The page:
Big Companies Finds Opportunities In Smaller Chinese Cities

Chinese City
FILE PHOTO - A man looks at a government poster of Yanan becoming a model city, next to a building under construction in downtown Yanan, Shaanxi province, China January 5, 2019. Picture taken January 5, 2019. (Photo: REUTERS/Yawen Chen/File Photo)

Some big companies found revenue opportunities in smaller cities outside of Beijing and Shanghai as the Chinese economy slows down. According to earnings and analysts report released recently, there are still many areas in China that have the unexploited potential for investments.

The report said the smaller cities in China shows potential for growth for the internet, autos, healthcare, education and tourism industries. The analysts reported that much of the growth in the five industries were contributed by smaller cities and country districts. The reports said that 70 percent of China's population lives in these areas.

Robin Xing, the chief China economist at Morgan Stanley, said in an interview on Thursday that in their big picture now, these so-called lower-tier cities, they will be basically the major driver of growth in China in the next 10 to 15 years.

The cities in China were separated into tiers that are based on population and economic size. Beijing, Shanghai, Shenzhen, and Guangzhou, for example, are considered tier-one-cities. Cities that are in the lower-tier are smaller than the four cities.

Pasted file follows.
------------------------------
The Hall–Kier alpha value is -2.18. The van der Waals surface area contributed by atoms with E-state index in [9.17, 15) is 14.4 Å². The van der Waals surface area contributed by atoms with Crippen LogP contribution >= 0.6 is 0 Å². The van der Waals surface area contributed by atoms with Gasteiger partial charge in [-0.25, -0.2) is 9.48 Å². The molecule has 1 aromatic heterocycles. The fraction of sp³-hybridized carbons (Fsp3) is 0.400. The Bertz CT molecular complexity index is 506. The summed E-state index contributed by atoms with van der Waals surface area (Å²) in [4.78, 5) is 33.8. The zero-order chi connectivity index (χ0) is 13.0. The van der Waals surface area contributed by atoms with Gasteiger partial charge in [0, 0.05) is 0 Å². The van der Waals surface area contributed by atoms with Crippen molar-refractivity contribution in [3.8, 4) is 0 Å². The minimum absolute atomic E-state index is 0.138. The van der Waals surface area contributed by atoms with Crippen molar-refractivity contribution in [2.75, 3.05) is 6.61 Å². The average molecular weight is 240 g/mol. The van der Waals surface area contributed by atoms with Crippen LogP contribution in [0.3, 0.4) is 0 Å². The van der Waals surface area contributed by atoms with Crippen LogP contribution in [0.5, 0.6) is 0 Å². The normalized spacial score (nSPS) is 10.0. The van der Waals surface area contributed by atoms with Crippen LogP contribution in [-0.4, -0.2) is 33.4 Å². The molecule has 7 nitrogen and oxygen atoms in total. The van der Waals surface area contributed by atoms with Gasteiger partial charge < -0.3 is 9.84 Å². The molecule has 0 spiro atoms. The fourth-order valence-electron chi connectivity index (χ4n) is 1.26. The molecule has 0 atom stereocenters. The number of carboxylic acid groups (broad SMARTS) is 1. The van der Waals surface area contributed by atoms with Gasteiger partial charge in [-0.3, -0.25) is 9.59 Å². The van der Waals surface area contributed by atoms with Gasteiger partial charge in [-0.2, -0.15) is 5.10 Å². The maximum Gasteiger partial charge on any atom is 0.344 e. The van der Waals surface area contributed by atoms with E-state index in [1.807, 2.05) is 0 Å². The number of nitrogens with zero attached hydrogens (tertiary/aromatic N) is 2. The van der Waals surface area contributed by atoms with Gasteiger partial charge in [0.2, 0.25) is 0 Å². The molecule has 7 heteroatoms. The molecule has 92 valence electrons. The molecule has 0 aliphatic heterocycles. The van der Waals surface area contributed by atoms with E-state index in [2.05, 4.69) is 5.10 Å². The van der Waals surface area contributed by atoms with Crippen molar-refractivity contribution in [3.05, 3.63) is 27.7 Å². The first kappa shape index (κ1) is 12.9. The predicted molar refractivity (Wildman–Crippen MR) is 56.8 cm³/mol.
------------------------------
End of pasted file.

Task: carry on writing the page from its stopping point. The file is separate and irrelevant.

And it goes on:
Xing also said that he expects that the growth in less developed parts of China is based on the effort of the government in developing city clusters and by bringing the services and productivity levels of the large cities into the rural areas where more or less 600 million people are living in. he also said that his predictions are based on his assumption that the Chinese government will continue its reforms regarding the benefits from residency permits and the granting of greater access to foreign firms.

According to official data provided by the Wind Information database, the growth in consumer goods sales slowed to 2.7 percent in Beijing and 7.9 percent in Shanghai last year. The growth, however, increases by more than 10 percent in less developed areas that include Anhui, Yunnan, Hubei, Fujian, and Shaanxi.

Credit Suisse analysts said in a report titled "China's Unicorns: Preparing to gallop" released on March 18, despite a high base of internet users in China, rural areas are creating incremental growth opportunities. The report also said that it is worth noting that mobile payment penetration rose from 50.3% to 65.5% over 2017, with most new users coming from rural areas. It also added that people are spending close to five hours a day on the mobile internet.

They also said that the cross-regional flow of used vehicles certainly boosted circulation, especially when most of them are owned by residents in tier 1 and 2 cities, but demand largely comes from people in small cities.

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